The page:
projective plane

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projective plane

[prə′jek·tiv ′plān]
(mathematics)
The topological space obtained from the two-dimensional sphere by identifying antipodal points; the space of all lines through the origin in Euclidean space.
More generally, a plane (in the sense of projective geometry) such that (1) every two points lie on exactly one line, (2) every two lines pass through exactly one point, and (3) there exists a four-point.

Projective Plane

in its original meaning, the Euclidean plane with the addition of the points and line at infinity. From the topological standpoint, the projective plane is a closed, non-orientable surface with Euler characteristic 1.

projective plane

(mathematics)
The space of equivalence classes of vectors under non-zero scalar multiplication. Elements are sets of the form

kv: k != 0, k scalar, v != O, v a vector

where O is the origin. v is a representative member of this equivalence class.

The projective plane of a vector space is the collection of its 1-dimensional subspaces. The properties of the vector space induce a topology and notions of smoothness on the projective plane.

A projective plane is in no meaningful sense a plane and would therefore be (but isn't) better described as a "projective space".
References in periodicals archive ?
Anghel, Coanda, and Manolache provide a complete classification of globally generated vector bundles with first Chern class of five or less on the projective plane and four or less on the projective n-space for n equaling three or more.
 extended partially Kronk's result by proving that la(S) = 3 if S is the projective plane or the torus, and la(S) [less than or equal to] 4 if S is the Klein bottle.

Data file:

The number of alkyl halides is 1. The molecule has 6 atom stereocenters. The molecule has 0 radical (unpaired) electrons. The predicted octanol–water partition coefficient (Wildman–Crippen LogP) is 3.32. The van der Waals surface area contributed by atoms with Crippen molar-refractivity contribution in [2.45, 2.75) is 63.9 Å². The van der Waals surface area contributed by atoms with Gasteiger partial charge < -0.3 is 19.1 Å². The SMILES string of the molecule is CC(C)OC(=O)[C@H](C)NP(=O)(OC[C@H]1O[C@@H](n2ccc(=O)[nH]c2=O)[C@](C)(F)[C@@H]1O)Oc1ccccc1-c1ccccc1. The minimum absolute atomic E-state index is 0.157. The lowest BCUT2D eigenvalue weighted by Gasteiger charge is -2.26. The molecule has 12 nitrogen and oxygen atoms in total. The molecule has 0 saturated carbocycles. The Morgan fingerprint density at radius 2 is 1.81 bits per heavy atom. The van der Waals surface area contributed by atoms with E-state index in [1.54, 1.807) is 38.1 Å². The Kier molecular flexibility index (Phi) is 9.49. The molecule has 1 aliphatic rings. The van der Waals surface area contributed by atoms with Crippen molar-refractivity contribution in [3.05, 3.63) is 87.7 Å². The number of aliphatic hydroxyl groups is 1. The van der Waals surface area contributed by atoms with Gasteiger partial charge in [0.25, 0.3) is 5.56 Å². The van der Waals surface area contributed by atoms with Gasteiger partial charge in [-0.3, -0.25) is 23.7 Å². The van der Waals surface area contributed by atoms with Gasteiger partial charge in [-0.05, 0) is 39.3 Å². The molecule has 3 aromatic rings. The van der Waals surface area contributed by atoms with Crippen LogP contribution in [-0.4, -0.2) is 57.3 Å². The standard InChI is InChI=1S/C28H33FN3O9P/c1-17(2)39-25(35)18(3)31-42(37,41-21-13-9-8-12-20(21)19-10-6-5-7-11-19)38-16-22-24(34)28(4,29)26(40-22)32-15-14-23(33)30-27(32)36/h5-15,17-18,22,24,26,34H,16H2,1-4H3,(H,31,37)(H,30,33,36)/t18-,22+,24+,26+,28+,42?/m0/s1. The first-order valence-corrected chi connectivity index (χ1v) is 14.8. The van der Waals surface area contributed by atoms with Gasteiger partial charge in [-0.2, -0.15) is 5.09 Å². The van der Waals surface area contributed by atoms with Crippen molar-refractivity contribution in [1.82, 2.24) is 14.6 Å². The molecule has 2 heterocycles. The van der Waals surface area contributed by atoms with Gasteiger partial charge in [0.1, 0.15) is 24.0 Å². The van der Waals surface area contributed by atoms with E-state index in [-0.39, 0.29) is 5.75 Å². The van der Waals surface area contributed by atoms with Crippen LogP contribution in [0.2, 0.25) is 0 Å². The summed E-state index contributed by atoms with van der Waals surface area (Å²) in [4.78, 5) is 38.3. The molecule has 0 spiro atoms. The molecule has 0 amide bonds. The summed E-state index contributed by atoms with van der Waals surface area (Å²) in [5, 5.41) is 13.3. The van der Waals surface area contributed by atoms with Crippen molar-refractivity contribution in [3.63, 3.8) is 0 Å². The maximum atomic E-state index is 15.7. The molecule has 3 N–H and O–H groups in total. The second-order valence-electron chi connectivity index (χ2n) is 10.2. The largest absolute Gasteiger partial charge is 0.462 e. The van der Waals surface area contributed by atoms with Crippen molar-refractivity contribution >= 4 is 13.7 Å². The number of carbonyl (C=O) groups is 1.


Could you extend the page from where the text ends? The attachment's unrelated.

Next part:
The Severi varieties are a typical example: they parametrize curves of given degree and geometric genus in the projective plane; the general such curve has a prescribed number of ordinary double points and no further singularity.
The main objective of the current study was to enhance channel utilization by applying a novel finite projective plane (FPP)-based scheme involving Markov chain modeling of N channels and N users, particularly when channel resources are often idle because of inefficient use.
To have Bezout's theorem we need to consider i) curves over the complex projective plane and ii) that each intersection point must be counted with its multiplicity.
Let C be the complex numbers field and let [P.sup.2](C) be the projective plane over C.
So there are only four possible surfaces on which fullerenes ((4,6)-fullerenes) can be embedded, namely, the sphere, the projective plane, the torus, and the Klein bottle.
As all the investigations in this work are in the Euclidean model of the projective plane we will denote its infinite line with cg.
Then we deal with functions on the Riemann sphere [S.sup.2], which, as is well known, can be identified to the complex projective plane [P.sup.2](C); at least this was known to me at the time .
Topics of the papers include finite field experiments, K3 surfaces of Picard Rank One (which are double covers of the projective plane), Beilinson conjectures in the non-commutative setting, rational curves on cubic hypersurfaces, Abelian varieties over finite fields, global information from computations over finite fields, the geometry of Shimura varieties of the Hodge type over finite fields, Zeta functions over finite fields, de Rham cohomology of varieties over fields of positive characteristics, and homomorphisms of Abelian varieties over finite fields.
Already in , [section] 20 and  it was established that in the 3-dimensional betweenness space every bundle of lines through a fixed point has the structure of a Desarguesian projective plane (see also , Sec.
Professor Saniga's paper "Conics, (q+1)-Arcs, Pencil Concept of Time and Psychopathology," informs us that it is demonstrated in the (projective plane over) Galois fields GF (q) with q = 2" and n [greater than or equal to] 3 (n being a positive integer) we can define, in addition to the temporal dimensions generated by pencils of conics, also time coordinates represented by aggregates of (q+1)-arcs that are not conics.

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